A Lawyer’s Role in Mediation Proceedings

A Lawyer’s Role in Mediation Proceedings
Mediation has become a popular preliminary step in legal disputes where the adverse parties may be able to resolve their differences through moderated dialogue. Many types of contracts and some statutory procedures require or encourage mediation as a first step in any dispute process. At its most successful, mediation can resolve problems quickly, at low cost, and in a way that leaves both sides in a dispute feeling satisfied with the outcome. Despite its friendly ideals, parties in mediation still need the assistance of lawyers to protect their interests.

What is mediation?

In mediation people or organizations that have a legal dispute meet with a mediator to discuss their problem in hopes of resolving it without resorting to more expensive and time-consuming legal solutions (typically, litigation). Mediators receive specialized training in providing neutral assistance to both parties, with the goal of helping each party identify their core issues, goals, and areas of potential compromise. Mediation usually is a confidential process, meaning that the parties can make statements without concern that they will be made public or later be used in litigation.

The mediation process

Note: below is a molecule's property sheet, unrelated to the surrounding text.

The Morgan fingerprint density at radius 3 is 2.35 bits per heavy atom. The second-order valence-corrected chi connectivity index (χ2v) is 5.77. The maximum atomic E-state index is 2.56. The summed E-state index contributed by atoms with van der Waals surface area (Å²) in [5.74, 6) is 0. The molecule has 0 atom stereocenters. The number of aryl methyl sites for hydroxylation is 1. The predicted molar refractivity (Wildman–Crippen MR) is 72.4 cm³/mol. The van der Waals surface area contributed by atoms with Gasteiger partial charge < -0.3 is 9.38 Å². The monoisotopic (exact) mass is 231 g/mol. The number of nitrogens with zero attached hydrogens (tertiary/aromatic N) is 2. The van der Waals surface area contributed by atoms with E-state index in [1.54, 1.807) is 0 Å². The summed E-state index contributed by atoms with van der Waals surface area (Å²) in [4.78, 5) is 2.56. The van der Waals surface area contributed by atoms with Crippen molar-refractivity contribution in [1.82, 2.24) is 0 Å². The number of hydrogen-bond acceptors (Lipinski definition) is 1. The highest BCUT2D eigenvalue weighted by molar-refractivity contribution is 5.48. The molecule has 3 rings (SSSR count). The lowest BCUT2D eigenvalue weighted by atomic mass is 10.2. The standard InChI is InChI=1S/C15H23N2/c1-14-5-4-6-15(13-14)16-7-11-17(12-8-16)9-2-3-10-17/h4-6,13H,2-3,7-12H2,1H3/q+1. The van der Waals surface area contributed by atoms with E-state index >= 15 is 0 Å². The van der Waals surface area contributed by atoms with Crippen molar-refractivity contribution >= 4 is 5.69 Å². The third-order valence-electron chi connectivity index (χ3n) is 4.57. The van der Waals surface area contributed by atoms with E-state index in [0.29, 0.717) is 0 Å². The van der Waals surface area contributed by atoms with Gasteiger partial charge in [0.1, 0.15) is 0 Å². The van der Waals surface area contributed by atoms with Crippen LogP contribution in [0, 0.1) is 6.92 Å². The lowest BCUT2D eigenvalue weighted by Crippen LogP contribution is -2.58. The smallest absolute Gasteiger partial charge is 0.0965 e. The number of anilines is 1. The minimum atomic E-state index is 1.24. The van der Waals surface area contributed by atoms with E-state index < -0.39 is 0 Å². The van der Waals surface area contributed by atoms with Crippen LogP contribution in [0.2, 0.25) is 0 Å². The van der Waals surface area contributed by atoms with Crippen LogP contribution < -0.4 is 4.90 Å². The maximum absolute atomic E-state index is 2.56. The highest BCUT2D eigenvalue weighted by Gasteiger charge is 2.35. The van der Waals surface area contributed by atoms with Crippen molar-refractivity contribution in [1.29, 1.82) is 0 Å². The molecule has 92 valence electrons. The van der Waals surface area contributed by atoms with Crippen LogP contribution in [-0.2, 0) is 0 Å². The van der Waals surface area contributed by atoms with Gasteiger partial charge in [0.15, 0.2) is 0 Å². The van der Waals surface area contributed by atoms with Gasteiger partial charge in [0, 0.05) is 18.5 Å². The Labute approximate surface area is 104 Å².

An attorney’s role in mediation begins long before the mediation meetings begin and can carry on until the process reaches a formal end, either in an agreement or, if the mediation didn’t successfully resolve the dispute, in further legal action. The process can be broken into three easily understood phases:
  • Before mediation begins. At the preparatory stage an attorney helps the client gather information, make necessary disclosures to the other side, and craft a strategy. Attorneys also coach clients on how to handle difficult questions, understand the role of the mediator, and get clear about what mediation can and can’t accomplish.
  • During mediation. The attorney’s assistance to the client during the mediation process differs significantly from his or her role in litigation. The largest difference is that the attorney is there to give advice to the client. Mediation is a discussion, not an argument, so the attorney does not speak directly with the mediator or the other side on the client’s behalf. The attorney’s role is primarily to help clients evaluate the merits of different proposals, weigh different strategies (such as whether to make or accept an offer), and frame arguments. Attorneys can also draft materials to assist the process and can help the client navigate procedural matters like scheduling.